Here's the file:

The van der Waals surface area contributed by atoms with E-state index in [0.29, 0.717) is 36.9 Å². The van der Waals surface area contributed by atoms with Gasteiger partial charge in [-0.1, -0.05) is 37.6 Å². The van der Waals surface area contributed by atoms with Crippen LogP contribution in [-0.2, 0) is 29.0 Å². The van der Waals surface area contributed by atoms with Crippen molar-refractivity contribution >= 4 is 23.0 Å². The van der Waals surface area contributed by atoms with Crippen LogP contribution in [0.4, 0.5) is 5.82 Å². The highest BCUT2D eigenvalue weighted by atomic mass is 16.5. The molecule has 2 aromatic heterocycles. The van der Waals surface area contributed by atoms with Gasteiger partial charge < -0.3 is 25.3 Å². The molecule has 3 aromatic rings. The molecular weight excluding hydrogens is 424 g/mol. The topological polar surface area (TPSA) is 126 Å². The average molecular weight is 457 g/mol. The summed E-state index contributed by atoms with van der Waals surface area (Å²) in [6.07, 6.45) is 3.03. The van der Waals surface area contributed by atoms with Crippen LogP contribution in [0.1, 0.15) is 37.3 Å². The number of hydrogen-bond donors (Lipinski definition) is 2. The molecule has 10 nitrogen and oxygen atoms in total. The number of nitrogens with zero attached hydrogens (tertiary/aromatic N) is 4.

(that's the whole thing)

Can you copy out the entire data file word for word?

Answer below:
The van der Waals surface area contributed by atoms with E-state index in [0.29, 0.717) is 36.9 Å². The van der Waals surface area contributed by atoms with Gasteiger partial charge in [-0.1, -0.05) is 37.6 Å². The van der Waals surface area contributed by atoms with Crippen LogP contribution in [-0.2, 0) is 29.0 Å². The van der Waals surface area contributed by atoms with Crippen molar-refractivity contribution >= 4 is 23.0 Å². The van der Waals surface area contributed by atoms with Crippen LogP contribution in [0.4, 0.5) is 5.82 Å². The highest BCUT2D eigenvalue weighted by atomic mass is 16.5. The molecule has 2 aromatic heterocycles. The van der Waals surface area contributed by atoms with Gasteiger partial charge < -0.3 is 25.3 Å². The molecule has 3 aromatic rings. The molecular weight excluding hydrogens is 424 g/mol. The topological polar surface area (TPSA) is 126 Å². The average molecular weight is 457 g/mol. The summed E-state index contributed by atoms with van der Waals surface area (Å²) in [6.07, 6.45) is 3.03. The van der Waals surface area contributed by atoms with Crippen LogP contribution in [0.1, 0.15) is 37.3 Å². The number of hydrogen-bond donors (Lipinski definition) is 2. The molecule has 10 nitrogen and oxygen atoms in total. The number of nitrogens with zero attached hydrogens (tertiary/aromatic N) is 4.